So the developers of tomorrow’s automotive systems will need to provide for higher attenuation of a wider range of frequencies than before. And always in the automotive industry, the pressure to minimise space, weight and cost is intense. What does this mean for the specification of EMI shielding materials?
Development of new elastomer fillers
Various types of electrically conductive elastomers are commonly used in EMI gaskets for shielding. Special elastomers offer useful properties, including resistance to high temperatures and contaminants, and the ability to provide environmental sealing to protect circuits from the ingress of liquids.
For instance, CHO-SEAL conductive elastomer from Parker Chomerics consists of a silicone, fluorosilicone, EPDM or fluorocarbon-fluorosilicone binder with a filler of pure silver, silver-plated copper, silver-plated aluminium, silver-plated nickel, silver-plated glass, nickel-plated graphite, nickel-plated aluminium or non-plated graphite particles. These elastomer gaskets resist compression set, accommodate low closure force, and help control air flow. They are available as standard extruded products or in custom shapes (see Figure 2).
Today, these products are widely used in automotive systems. As demand emerges for wider frequency coverage, however, automotive designers will do well to consult with their EMI shielding product supplier to determine whether existing products will perform adequately.
Parker Chomerics maintains an intensive research and development programme aimed at producing new filler materials for electrically conductive elastomer products such as EMI gaskets. An important goal for this research programme is to produce elastomer EMI gaskets that can cover the broader frequency range of interest in autonomous vehicles, while maintaining the desirable mechanical characteristics of existing CHO-SEAL products such as high abrasion resistance, high chemical resistance, and high temperature rating.
New opportunities for weight saving
The development of autonomous and semi-autonomous vehicles is leading to a huge increase in the number of electronics modules per vehicle. This increases the scope for car makers to reduce weight by replacing conventional metal (aluminium or steel) housings with lighter conductive plastic housings. While the weight saving on each module might appear small, when multiplied across the 100 or more electronics modules which may be found in new car designs, the total weight saving becomes valuable.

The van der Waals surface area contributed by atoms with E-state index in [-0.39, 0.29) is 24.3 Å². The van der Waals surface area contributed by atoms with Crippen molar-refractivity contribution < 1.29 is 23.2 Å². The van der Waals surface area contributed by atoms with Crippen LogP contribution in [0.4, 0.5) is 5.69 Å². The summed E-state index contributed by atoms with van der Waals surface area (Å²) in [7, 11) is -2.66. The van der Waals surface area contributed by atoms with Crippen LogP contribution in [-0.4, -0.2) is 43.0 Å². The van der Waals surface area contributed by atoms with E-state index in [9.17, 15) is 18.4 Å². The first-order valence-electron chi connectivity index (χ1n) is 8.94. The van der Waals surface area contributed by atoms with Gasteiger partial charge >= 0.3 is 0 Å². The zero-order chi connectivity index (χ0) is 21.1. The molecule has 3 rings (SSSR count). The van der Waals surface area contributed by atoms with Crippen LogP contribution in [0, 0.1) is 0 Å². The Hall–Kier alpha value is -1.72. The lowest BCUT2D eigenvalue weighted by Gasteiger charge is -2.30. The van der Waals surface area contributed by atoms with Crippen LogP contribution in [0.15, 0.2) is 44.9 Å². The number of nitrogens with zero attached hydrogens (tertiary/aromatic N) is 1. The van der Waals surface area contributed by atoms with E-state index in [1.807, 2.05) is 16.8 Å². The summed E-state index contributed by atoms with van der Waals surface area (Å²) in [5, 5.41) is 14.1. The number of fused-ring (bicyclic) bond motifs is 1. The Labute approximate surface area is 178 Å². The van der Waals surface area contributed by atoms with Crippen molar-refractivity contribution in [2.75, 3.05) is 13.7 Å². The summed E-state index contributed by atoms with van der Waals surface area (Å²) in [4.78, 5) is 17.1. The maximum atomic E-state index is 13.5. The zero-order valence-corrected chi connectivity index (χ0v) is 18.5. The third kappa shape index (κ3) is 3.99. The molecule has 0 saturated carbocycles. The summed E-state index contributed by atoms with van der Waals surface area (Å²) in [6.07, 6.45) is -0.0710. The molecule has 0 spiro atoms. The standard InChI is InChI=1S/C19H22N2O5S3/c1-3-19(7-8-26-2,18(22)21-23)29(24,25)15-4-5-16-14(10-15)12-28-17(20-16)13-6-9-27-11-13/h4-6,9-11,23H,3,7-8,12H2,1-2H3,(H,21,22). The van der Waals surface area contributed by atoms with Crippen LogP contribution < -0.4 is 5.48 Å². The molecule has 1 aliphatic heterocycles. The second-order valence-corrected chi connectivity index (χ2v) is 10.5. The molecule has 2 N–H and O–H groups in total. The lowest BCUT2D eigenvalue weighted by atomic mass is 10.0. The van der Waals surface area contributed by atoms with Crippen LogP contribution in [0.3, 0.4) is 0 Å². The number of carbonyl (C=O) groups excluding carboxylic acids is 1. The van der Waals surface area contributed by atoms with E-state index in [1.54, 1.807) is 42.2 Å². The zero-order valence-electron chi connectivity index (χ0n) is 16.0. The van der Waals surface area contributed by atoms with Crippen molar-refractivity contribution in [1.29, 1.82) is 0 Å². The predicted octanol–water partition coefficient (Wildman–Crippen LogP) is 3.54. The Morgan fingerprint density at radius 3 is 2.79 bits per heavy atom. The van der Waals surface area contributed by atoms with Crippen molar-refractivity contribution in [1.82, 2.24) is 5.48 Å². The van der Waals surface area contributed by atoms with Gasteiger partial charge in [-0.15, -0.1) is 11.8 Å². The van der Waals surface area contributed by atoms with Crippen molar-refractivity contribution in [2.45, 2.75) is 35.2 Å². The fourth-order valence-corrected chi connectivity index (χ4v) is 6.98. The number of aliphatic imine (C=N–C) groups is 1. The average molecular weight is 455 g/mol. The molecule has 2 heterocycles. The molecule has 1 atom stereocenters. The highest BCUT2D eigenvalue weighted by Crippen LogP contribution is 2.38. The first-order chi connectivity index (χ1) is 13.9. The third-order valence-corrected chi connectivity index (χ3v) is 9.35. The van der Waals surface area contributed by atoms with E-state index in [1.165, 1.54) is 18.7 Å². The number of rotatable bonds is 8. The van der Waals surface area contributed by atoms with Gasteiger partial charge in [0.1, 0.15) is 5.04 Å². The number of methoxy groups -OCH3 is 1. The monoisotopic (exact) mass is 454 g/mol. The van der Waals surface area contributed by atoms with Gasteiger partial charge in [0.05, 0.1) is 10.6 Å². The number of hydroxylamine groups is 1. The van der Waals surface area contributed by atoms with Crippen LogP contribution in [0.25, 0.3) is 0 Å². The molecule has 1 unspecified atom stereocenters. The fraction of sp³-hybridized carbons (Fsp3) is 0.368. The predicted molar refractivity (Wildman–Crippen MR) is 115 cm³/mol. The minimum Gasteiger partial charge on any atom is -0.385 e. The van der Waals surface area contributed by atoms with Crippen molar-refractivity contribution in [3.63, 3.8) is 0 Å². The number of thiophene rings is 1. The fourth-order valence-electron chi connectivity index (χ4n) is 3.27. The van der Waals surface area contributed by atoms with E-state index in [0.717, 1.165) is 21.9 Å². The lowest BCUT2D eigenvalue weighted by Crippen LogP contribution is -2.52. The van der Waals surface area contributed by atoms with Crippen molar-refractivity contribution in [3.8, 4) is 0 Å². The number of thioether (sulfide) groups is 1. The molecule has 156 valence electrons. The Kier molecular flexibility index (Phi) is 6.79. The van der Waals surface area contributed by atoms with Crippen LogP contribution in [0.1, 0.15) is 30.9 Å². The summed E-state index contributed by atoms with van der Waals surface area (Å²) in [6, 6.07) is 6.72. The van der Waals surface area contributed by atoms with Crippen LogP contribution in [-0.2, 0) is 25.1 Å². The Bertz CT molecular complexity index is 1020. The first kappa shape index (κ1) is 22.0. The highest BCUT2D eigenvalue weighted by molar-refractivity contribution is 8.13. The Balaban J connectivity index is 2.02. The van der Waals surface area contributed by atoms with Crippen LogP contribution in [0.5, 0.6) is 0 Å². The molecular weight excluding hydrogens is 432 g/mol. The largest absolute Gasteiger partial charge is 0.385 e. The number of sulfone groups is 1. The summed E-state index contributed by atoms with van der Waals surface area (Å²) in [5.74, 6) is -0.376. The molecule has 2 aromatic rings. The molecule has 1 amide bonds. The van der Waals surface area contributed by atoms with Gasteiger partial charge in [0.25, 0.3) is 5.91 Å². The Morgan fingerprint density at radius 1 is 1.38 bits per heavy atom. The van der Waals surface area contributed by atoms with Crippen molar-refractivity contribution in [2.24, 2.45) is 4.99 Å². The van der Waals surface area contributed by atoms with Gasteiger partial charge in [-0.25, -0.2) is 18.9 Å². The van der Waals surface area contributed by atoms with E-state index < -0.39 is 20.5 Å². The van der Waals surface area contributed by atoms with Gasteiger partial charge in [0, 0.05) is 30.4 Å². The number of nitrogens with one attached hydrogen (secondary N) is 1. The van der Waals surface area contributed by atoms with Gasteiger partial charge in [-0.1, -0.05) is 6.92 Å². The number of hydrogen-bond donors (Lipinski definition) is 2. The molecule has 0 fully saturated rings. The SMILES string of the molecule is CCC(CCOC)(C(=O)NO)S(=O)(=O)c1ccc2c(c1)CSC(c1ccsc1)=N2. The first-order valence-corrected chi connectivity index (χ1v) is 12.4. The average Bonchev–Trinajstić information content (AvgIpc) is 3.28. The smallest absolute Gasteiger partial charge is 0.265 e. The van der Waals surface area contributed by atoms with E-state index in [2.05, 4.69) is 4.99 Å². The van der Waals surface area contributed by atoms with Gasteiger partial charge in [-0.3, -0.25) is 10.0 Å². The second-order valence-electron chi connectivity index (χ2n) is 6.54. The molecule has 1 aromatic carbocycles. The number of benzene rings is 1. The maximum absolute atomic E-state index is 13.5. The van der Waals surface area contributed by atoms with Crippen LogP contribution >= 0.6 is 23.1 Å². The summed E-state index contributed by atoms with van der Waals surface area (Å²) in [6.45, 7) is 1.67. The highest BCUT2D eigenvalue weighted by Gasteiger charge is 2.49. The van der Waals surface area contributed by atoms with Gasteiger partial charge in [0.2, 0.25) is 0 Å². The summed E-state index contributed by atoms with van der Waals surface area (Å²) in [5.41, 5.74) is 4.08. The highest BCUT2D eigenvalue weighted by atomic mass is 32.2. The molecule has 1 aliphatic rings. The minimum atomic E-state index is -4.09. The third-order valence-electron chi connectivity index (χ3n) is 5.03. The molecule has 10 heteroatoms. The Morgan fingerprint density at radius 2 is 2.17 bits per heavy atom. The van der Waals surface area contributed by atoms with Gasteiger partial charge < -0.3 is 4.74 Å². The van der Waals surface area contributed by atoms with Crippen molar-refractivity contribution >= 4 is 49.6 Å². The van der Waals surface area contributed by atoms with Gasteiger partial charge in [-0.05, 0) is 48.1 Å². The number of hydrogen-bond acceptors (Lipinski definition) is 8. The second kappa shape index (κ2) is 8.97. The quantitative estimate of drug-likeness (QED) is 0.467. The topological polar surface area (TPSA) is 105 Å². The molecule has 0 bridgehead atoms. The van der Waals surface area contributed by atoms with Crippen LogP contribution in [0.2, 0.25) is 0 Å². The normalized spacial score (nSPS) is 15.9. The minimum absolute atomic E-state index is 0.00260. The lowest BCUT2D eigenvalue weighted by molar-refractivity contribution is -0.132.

Here, Parker Chomerics has made a breakthrough with the introduction of its PREMIER PBT-225 product, a single-resin conductive plastic for use in automotive housings. In contrast to the two-pellet (or ‘salt and pepper blend’) conductive resins available elsewhere, PREMIER PBT-225 provides for easy processing and uniform filler dispersion (see Figure 3). As a result, EMI housings made from PBT-225 offer tightly controlled electrical and mechanical performance throughout complex geometries.
Attenuation of EMI is good across the spectrum of RF and microwave frequencies, and is as high as 55dB at frequencies between 6GHz and 12GHz. Weight savings of 30% are possible when replacing an equivalent aluminium housing, and the PBT-225 material offers excellent resistance to hydrolysis when exposed to extreme temperatures and humidity.
New era for EMC design in vehicles
This article has described the scale of the challenge facing the designers of next-generation vehicles arising from the increasing use of high-frequency, high-bandwidth communications links and the growing number of electronics modules in the car.
By collaborating early in development projects with a trusted supplier of EMI shielding products, automotive systems designers can ensure that their electronic and mechanical design is optimised for shielding functions, and can take advantage of the latest advances in materials science pioneered by innovators in the field such as Parker Chomerics.
About the author: Tiberius Recean is Sales Manager Automotive (Europe), Parker Chomerics, www.parker.com/chomerics